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Could reptiles fill the food supply gaps?

Article By Dr Patrick Aust that appeared in Farmers Weekly South Africa | 27 October 2023

Dr Patrick Aust, conservation scientist for People for Wildlife, looks at how reptiles can help improve food security in Africa.

Crocodiles are bred for consumption and skin.

Photo: Wikimedia Commons

As Africa emerges from a season of pandemics and climate extremes, and braces for yet another drought, there is an urgent need to find new, sustainable ways to feed the continent’s growing population.

In Asia, reptiles are playing a small but increasingly important role in addressing a wide range of novel agri-food challenges. Could reptile farming help Africa in a similar way?

But why reptiles? As a highly specialised group of animals, reptiles require 90% less food calorie inputs and can cope with extreme conditions better than most warm-blooded animals, and they do not transmit dangerous diseases.

The impacts of climate change are bearing down on Africa’s livestock systems like never before. A high likelihood of El Niño arriving on the back of record-breaking temperatures could severely strain both livestock production and fisheries.

The long-term climate forecast suggests this situation will continue to deteriorate. Efforts to feed our growing population with safe, nutritious, and sustainable food are failing. Globally, over two billion people are food insecure, almost 700 million are undernourished, and 30% of children in Africa lack the nutrition required to stave off childhood stunting.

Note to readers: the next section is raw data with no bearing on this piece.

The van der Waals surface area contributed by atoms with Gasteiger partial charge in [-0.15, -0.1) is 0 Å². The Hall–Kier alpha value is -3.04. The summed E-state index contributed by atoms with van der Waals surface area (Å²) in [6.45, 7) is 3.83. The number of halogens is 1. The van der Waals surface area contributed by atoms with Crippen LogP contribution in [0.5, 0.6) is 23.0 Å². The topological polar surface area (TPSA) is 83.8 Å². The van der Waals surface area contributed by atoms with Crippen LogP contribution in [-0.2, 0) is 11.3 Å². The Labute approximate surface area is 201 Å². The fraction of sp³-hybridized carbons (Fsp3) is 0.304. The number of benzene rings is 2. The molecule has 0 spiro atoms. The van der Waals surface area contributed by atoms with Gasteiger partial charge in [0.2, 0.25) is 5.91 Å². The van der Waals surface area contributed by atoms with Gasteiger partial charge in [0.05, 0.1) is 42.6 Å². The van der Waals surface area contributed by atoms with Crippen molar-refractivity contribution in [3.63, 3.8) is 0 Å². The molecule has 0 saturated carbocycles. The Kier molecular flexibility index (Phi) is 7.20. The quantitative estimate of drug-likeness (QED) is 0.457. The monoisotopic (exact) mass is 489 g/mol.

One of the key challenges we face is that our food systems are dominated by energetically extravagant and inefficient livestock.

As much as 80% of the food calories birds and mammals consume are used for nothing more than maintaining an elevated temperature for their basal metabolic rate. Three quarters of Earth’s farmed protein draws on just five species, all of which have similar warm-blooded physiologies to our own.

Downside of livestock Simply put, farming our current energy-intensive and disease-prone livestock on our energy-deficient and unpredictable planet is no longer feasible. Furthermore, most of the carbohydrates we produce rely on calorie-rich but nutrient-poor monocultures, contributing to a narrowing of diets, diminishing democratic food sovereignty, and epidemics of malnutrition linked to ultra-processed foods.

We simple can’t produce enough nutrient-dense food to go around. Trying to solve the global food security crisis in the absence of diverse livestock systems is bad for the environment, and bad for our health.

As it stands, extreme weather events will have increasingly catastrophic impacts on our food systems over the coming decades. A report released by the Intergovernmental Panel on Climate Change has confirmed that a 1,5°C rise in global temperature is now unavoidable, with 2,5°C likely by the end of the century.

Following the unprecedented number of record-breaking weather events that have occurred since the beginning of the year, many scientists now argue that previous climate models have been too conservative.

Heatwaves, droughts, and disease are here to stay. So too are the more subtle knock-on effects – the quiet demise of thousands of vulnerable farmers who depend on stable and predictable weather patterns for their livelihoods.